‘Newmont Ahafo North project will enhance lives of local people’

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Economics Association Visit
Economics Association Visit

Mr Andries Havenga, the Project Director, Newmont Ahafo North, Ahafo Region, has assured the people that the new mining activities to be undertaken in the area would improve their socio-economic livelihoods.

He said it would tackle emerging challenges and find suitable solutions for the host communities to enhance their living conditions.

The project covers five major communities; Yamfo, Adrobaa, Techire, Susuanso and Afrisipakrom in the Tano North Municipality of the Ahafo Region.

At a meeting with Journalists for Business Advocacy (JBA) on Monday in Sunyani, Mr Havenga explained the project had progressed for actual mining to commence.

It has earmarked about US$14 million for resetlement packages as well as resettle local businesses and successfully paid structure compensation, which had paved the way for land access.

Newmont had voted US$850 million to be invested into the Ahafo Project, with the potential to create 1,800 jobs during construction period, and 550 direct jobs.

Mr Havenga indicated that it had prioritised gender equality and assured 50 per cent gender workforce to inspire more women to go into mining.

The JBA, led by its President, Sulemana Mustapha, is undertaking a two-day visit to the Newmont Ahafo North Project site, as a follow up to an earlier tour in September 2022, with support from the Ghana Chamber of Mines.

The visit was to enable the eight journalists from Accra to be abreast of the emerging issues related to the project and accurately report on them.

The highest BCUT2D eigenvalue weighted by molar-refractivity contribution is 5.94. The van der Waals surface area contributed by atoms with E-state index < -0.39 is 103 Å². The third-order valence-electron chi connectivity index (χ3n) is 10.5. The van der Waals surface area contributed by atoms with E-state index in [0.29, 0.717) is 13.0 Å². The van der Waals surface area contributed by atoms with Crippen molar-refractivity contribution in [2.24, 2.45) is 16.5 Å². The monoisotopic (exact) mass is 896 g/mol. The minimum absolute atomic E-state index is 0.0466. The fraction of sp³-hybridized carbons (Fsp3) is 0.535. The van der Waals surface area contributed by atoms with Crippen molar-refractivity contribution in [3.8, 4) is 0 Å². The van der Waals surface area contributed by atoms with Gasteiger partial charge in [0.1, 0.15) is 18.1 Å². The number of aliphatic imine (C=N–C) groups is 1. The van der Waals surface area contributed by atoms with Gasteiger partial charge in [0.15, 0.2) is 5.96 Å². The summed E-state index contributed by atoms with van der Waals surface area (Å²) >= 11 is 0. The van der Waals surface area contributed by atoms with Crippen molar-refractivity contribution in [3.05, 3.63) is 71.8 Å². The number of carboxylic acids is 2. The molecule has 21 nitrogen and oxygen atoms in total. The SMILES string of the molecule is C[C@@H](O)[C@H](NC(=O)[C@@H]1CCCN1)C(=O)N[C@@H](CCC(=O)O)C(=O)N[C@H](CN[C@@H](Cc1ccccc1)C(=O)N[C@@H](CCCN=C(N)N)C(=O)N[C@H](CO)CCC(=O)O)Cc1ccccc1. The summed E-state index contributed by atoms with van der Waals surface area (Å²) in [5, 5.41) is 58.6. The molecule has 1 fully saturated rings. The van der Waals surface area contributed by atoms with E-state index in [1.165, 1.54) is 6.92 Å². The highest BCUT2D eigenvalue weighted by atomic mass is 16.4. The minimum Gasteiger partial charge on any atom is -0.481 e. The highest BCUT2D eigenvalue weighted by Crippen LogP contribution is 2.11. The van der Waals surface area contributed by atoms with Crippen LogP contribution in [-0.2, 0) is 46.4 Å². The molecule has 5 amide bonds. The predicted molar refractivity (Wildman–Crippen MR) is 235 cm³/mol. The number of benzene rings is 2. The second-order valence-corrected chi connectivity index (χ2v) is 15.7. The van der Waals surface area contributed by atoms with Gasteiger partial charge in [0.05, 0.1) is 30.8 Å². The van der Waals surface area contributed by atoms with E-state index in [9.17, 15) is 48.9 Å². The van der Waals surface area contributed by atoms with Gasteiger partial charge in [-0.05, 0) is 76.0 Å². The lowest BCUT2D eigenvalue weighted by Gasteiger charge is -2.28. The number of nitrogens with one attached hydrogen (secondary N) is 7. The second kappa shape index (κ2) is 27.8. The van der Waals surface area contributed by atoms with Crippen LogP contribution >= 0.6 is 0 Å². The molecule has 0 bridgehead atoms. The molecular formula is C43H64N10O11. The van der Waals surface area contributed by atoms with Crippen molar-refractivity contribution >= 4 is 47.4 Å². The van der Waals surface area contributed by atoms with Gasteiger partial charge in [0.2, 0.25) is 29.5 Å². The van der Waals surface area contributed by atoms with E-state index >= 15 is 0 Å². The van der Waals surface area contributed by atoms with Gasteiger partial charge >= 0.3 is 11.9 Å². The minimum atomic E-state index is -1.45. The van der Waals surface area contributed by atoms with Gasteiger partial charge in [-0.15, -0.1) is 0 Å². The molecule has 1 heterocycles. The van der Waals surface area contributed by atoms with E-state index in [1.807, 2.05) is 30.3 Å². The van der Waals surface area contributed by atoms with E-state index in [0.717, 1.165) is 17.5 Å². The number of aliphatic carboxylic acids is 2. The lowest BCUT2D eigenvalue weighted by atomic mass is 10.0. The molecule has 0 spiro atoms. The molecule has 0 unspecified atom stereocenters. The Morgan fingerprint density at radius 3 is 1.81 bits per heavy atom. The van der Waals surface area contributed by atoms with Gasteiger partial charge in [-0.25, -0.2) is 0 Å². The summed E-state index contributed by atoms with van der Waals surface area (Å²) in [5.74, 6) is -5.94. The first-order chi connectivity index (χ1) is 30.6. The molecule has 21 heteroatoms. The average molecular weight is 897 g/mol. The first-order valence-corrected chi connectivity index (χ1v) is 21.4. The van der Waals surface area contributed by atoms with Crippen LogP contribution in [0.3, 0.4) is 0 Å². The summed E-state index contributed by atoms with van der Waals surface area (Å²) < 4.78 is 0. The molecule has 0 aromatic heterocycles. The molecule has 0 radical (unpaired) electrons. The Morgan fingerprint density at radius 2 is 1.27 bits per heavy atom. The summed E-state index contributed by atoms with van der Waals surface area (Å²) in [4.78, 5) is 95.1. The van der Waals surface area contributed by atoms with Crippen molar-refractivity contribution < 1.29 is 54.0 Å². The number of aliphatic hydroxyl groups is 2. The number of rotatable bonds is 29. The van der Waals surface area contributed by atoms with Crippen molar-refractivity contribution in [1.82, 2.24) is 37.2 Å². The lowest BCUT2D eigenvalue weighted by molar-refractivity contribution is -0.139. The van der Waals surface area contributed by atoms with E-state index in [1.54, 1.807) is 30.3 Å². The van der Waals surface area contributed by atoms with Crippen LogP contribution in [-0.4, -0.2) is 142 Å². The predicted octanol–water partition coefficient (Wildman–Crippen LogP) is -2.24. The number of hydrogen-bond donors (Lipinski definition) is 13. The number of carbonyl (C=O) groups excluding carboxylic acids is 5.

Mr Samuel Osei, the Communication and External Affairs Manager, Newmont Ahafo South Mine and Newmont Ahafo North Project, said the upcoming mining activities had the potential to produce between 275,000 and 325,000 ounces of gold annually.

The Environmental Protection Agency had already granted permit for construction work to begin, which had a lifespan of about 13 years.

Mr Joseph Danso, Senior Manager, Sustainable and External Relations of the project, expressed regret over speculative activities on the mine’s concessions, which slowed down the work.

He said though it was unlawful to pay compensation for speculative structures and activities, the project paid US$45 million as a form of relief to owners of the about 8,000 speculative structures on concession.

It had also paid GhC186.2 million as crop compensation to some affected farmers within the mine’s enclave.

Earlier, Mr Ahmed Nangtomah, the Director, Communications and External Affairs, Ghana Chamber of Mines, said the Chamber advocated responsible mining, hence the need to support the JBA to report accurately on mining activities in the country.

“Life without mining is impossible” he said.

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